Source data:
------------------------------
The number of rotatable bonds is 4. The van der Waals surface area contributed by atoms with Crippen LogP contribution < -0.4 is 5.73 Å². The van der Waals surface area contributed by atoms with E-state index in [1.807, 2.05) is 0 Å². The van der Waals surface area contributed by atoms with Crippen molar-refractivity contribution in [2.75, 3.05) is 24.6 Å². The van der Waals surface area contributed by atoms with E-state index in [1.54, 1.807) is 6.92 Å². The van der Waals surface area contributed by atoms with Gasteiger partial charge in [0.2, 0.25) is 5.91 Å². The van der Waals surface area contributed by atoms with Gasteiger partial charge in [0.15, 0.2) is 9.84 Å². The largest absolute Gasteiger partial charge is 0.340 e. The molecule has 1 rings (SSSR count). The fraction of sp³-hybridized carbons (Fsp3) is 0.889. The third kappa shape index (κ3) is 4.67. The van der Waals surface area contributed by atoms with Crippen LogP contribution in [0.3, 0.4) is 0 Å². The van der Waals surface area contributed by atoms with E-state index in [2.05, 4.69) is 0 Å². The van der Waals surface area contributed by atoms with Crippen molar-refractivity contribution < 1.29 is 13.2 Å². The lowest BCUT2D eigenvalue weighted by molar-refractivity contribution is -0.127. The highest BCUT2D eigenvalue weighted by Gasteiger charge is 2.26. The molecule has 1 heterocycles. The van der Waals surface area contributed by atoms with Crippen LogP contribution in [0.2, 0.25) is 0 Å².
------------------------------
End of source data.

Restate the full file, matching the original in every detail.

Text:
The number of rotatable bonds is 4. The van der Waals surface area contributed by atoms with Crippen LogP contribution < -0.4 is 5.73 Å². The van der Waals surface area contributed by atoms with E-state index in [1.807, 2.05) is 0 Å². The van der Waals surface area contributed by atoms with Crippen molar-refractivity contribution in [2.75, 3.05) is 24.6 Å². The van der Waals surface area contributed by atoms with E-state index in [1.54, 1.807) is 6.92 Å². The van der Waals surface area contributed by atoms with Gasteiger partial charge in [0.2, 0.25) is 5.91 Å². The van der Waals surface area contributed by atoms with Gasteiger partial charge in [0.15, 0.2) is 9.84 Å². The largest absolute Gasteiger partial charge is 0.340 e. The molecule has 1 rings (SSSR count). The fraction of sp³-hybridized carbons (Fsp3) is 0.889. The third kappa shape index (κ3) is 4.67. The van der Waals surface area contributed by atoms with Crippen LogP contribution in [0.3, 0.4) is 0 Å². The van der Waals surface area contributed by atoms with E-state index in [2.05, 4.69) is 0 Å². The van der Waals surface area contributed by atoms with Crippen molar-refractivity contribution < 1.29 is 13.2 Å². The lowest BCUT2D eigenvalue weighted by molar-refractivity contribution is -0.127. The highest BCUT2D eigenvalue weighted by Gasteiger charge is 2.26. The molecule has 1 heterocycles. The van der Waals surface area contributed by atoms with Crippen LogP contribution in [0.2, 0.25) is 0 Å².